This article will provide you with a basic guide to the string pattern options you have when buying a new racket e.g. 16×19 vs 18×20.
I will also look at the pro of cons of using each of the different options, so you will have a better idea as to which may be the best for your game.
What is a String Pattern in Tennis?
A string pattern refers to the number of main and cross strings on a racket, with the most common ones used in modern tennis being 16×19 and 18×20.
For a 16×19 racket, the first number (16) refers to the number of main strings in the head.
If you were to hold a racket with the face pointing towards you, the main string would be the strings going from the bottom of the face to the top.
The second number (19) refers to the number of cross strings.
As their name suggests, these are the horizontal strings that cross from one side of the racket to the other.
When choosing which option to go with, you first need to decide whether you want an Open (16×19) or a Closed Pattern (18×20).
Open vs Closed
A racket with an open pattern (16×19) will have fewer main strings than a closed pattern (18×20) and therefore will have greater spacing between the main and cross strings.
The main benefit of having a pattern that is open is that it will be easier to hit spin so that you can hit higher over the net but still be confident that the ball will land in play.
A racket with a closed (denser) pattern will have more main strings than an open pattern so there will be less spacing between the main and cross strings.
A more dense pattern is usually favored by players who like to hit the ball flat and prefer control over spin on their shots.
16×19 vs 18×20
Below I have listed some of the pros and cons of using a 16×19 frame versus an 18×20 frame.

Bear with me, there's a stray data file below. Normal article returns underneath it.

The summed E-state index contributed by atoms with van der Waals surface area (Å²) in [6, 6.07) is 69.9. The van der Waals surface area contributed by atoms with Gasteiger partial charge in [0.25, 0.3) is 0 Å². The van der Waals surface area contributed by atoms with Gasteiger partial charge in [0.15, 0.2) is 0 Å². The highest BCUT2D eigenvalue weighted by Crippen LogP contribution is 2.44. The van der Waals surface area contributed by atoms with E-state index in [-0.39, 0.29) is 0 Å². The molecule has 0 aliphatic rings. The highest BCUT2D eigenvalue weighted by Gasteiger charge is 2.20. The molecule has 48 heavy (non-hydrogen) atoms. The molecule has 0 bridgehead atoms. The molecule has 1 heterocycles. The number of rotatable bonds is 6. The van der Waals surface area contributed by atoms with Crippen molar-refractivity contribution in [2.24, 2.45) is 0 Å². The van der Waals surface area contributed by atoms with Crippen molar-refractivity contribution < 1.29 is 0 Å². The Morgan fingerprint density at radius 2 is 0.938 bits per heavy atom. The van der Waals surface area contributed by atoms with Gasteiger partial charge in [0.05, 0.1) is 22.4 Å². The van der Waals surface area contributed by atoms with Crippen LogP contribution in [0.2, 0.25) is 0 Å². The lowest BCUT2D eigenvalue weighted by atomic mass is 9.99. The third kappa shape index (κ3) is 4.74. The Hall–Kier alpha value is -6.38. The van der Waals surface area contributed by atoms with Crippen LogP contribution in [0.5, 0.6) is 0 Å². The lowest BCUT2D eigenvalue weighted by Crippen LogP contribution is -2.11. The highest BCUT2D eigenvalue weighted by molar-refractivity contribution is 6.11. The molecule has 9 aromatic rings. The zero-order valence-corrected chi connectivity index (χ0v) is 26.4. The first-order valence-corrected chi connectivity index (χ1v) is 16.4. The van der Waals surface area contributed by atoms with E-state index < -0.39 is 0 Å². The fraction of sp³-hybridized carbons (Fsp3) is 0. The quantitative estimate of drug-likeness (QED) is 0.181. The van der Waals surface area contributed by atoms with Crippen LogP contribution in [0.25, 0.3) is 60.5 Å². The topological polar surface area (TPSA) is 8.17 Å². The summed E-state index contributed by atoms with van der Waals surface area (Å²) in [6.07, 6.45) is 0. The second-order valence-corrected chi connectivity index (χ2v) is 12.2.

- Easier to generate topspin on your shots
- The extra topspin will also mean you will be able to hit the ball harder and still have the ball land in.
- Less control than 18×20 frames
- As you will be hitting more topspin on your shots, it is likely that the longevity of your strings will not be as good as 18×20 frames
- Good level of control.
- A longer string life.
- With an 18×20 pattern, you will be more likely to hit a flatter ball as the trajectory of the ball from your racket will be lower.
- As you will have less natural topspin on your shots, you may have to go for less on your shots so that you ensure your groundstrokes do not sail long.
Which should you Choose?
If you are a beginner to an intermediate player then I would recommend that you go for a 16×19 racket as this will help you generate more topspin on your shots.
If you get to a more advanced level and you want more control then you can think about switching to an 18×20 racket.
Remember that you also have the option of going for a pattern that is in between an open and a closed pattern e.g. 16×20 or 18×19 as these rackets try and offer the best of both worlds.
List of Tennis Rackets by String Pattern
- Wilson Burn 100 V5
- Wilson Clash 100 V2
- Tecnifibre TF40 315
- Babolat Pure Aero 2023
- Head Boom MP 2022
- Yonex Ezone 98
- Prince ATS Textreme Tour 98
- Head Speed Pro
- Wilson Blade 98 v8
- Babolat Pure Strike 3rd Gen
- Dunlop CX 200 Tour
- Prince Phantom 100X
- Tecnifibre TF40 305
- Head Gravity MP
- ProKennex Ki Q+ 5 Pro
- Yonex VCORE 95
- Wilson Clash 98 v2
- Babolat Pure Strike VS
- Wilson Labs Project Shift 99 300g
- Prince Textreme Warrior 100
- Phantom Pro 100
- Dunlop LX 1000
- Volkl V-Cell 5
- Wilson Ultra 108 v3
- Yonex ASTREL 100
- Wilson Pro Staff Six One 95 (16 x 18 version)
- Wilson Pro Staff 6.0 85
- Gamma RZR Bubba 137
- Tecnifibre TFight 305 RS
- Wilson Blade SW102 Autograph
- Head Prestige MP 2021
- Prince Phantom 93P (14×18)
- Prince Synergy 98
- Prince Vortex 300g and 310g
- Yonex Astrel 115
- Babolat Evo Drive
- Wilson Burn 100S v5
- Wilson Clash 100S V1